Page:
like to share. Just contact us at email@example.com
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Time to Get
Fit in a Year - Week
So it's nearly
six weeks since we began this series. And the first thing
you did --- you DID do it, didn't you? --- was to assess your
cardio fitness by stair-climbing. Since then, have you
added any movement to your life?
If you have, it's time to reassess your cardio fitness by doing
the same thing. Get out your first set of numbers and
compare. Has anything changed? Tell us about
If you have not changed your level of movement, today's the
day. And here's something to aim for in order to chart
your course: the 2009 AIDS Walk NY on May 17 in
Karen and I walked it last year to honor her late partner's
work with AIDS patients and to make OTGH real.
We'll be walking it again this year. It's a 10K.
That's 6.2 miles. Sound like a lot? Karen thought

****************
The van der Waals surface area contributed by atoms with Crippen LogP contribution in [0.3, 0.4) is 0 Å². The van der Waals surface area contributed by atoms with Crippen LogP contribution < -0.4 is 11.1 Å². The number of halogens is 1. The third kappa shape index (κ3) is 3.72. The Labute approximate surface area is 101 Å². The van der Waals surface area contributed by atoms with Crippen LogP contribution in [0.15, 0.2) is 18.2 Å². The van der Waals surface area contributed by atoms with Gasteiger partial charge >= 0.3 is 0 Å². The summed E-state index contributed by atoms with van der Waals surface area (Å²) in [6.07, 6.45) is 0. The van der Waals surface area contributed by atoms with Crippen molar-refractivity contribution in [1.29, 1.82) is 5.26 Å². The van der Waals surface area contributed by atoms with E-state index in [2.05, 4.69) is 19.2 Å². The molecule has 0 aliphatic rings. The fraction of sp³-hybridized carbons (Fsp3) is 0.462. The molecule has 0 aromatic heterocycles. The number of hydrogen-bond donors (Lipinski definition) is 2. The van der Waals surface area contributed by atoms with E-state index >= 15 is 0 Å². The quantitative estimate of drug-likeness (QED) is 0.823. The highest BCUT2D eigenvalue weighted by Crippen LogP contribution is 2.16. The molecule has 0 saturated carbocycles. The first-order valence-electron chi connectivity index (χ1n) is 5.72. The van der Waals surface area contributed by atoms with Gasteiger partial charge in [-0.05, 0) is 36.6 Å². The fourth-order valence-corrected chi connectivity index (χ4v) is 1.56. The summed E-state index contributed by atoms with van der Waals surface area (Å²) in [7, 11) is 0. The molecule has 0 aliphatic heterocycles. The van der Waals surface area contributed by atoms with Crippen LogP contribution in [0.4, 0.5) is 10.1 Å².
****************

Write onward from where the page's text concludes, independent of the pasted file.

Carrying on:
so. But she did it. And this year, she'll do it
again, but differently. She's going to start preparing
for it today.
Safely walking 6 miles requires several things to come
together. You must have proper walking form. Check
biomechanically correct form.
You must also have a very useful diet. Keep reading here
for more tips. You must build up your glycogen
conversion system so that it works efficiently. It takes
a while to walk 6.2 miles. And in the crowd we'll have,
it will take longer.
So anyone care to join Karen and I this year?
You'll need to start walking if you haven't already done
so. And I want you to walk with a level pelvis.
That means your waistband is level. Pull your pelvis up
in front, or up in back, until it's level. And hold it
How much should you walk? As far as you can or for as
much time as you have. The goal will be to get a number
to use for the week. Whatever you do today, you will do
every other day for a week.
The following week, you will increase your time or distance by
Sound easy? Good. Get going. But first
register for AIDS WALK NY at:
eam On the Gay
And then grab a friend and get